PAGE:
Quite rightly, all parents want an excellent local school for their child. All our children deserve an education which will develop their full potential and give them the best start in life. We have some great schools in Stockport, with talented, hardworking staff, supportive parents and governors, and children eager to learn.
Constituents contact me for help with a wide range of problems. Often they have exhausted all other options. Financial difficulties can be the hardest to help with.
Often people have been unable to build up savings and a sudden change of circumstances such a job loss or ill health means that families find themselves in financial difficulty quite quickly with spiralling debt. In desperation people take out short-term loans charging huge interest – which just add to their mountain of debt.
Sometimes they get to a situation where they cannot afford to buy food and have to rely on food banks.
It’s so important for people to seek expert advice, and there is practical help available from the Council’s team of debt advisors and from Stockport Homes. There is also the StepChange debt charity which offers free online advice and support to people worried about debt.
We need to give families a breathing space to get their finances back into shape and be able to eat and pay their bills whilst working out arrangements with creditors to pay back their debt.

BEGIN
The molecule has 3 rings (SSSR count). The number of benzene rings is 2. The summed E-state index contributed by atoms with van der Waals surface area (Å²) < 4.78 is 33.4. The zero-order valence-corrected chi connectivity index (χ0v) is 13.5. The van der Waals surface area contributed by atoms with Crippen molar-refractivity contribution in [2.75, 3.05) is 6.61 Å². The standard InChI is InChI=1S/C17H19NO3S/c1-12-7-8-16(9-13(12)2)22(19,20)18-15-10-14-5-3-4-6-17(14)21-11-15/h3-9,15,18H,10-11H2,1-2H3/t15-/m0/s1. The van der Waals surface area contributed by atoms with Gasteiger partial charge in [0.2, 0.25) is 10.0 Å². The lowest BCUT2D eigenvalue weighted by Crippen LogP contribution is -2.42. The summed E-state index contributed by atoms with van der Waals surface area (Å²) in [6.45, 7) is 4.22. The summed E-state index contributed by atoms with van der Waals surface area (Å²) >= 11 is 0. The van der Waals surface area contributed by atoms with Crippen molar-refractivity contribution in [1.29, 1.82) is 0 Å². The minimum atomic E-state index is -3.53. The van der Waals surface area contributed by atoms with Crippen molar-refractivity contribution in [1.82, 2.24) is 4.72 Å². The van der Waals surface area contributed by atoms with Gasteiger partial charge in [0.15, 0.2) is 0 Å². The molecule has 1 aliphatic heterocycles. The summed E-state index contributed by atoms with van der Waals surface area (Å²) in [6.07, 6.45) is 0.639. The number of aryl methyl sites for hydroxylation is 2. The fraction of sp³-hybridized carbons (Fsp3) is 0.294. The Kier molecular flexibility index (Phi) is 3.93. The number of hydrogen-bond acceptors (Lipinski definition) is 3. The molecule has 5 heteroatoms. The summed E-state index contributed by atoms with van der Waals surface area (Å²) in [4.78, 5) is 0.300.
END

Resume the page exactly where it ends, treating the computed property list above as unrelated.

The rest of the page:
I am supporting the calls by charities for the introduction of a <strong><em>Breathing Space</em></strong> scheme that would give people a period of protection from mounting charges and enforcement action while they seek expert advice to tackle their debts.
Families who are in debt and are trying to sort it out shouldn’t be pushed into further debt and crisis because of mounting debt charges and enforcement action.
A <strong><em>Breathing Space</em></strong> Scheme would help stop this happening.
By Ann Coffey MP
I have been contacted by more constituents concerned that their relatives are trapped in beds in Stepping Hill because the care they need to support them in the community cannot be provided. An issue I raised last month in my column.
One of the underlying problems is the lack of good quality care homes in Stockport. The last two inspection reports sent to me by the Care Quality Commission which inspects care homes rated one as requiring improvement and the other to be inadequate.
We can’t have elderly, vulnerable people being placed in poor quality care homes, so this reduces the number of available places. Care homes are also facing rising costs and those costs will inevitably be passed on in increased charges for places. If there is no increased government grant to meet those increased charges then there will be less places available.
The consequence of these pressures is that patients cannot be discharged from Stepping Hill because there are no suitable and affordable places in care homes. This causes such distress.
Sometimes patients could go home if there were care available to support relatives, but often there is not.
With winter coming we could be faced with a worsening situation with more elderly people being admitted to hospital with seasonal illnesses and unable to be discharged.
The system is at breaking point.
In the short term, care homes need to improve their standards to increase the number of beds available. And more funding from government.
I think in the long term there is a case for Stockport building and managing new good quality care homes themselves rather than relying on rather unstable and increasingly expensive private provision. I think my constituents would welcome that.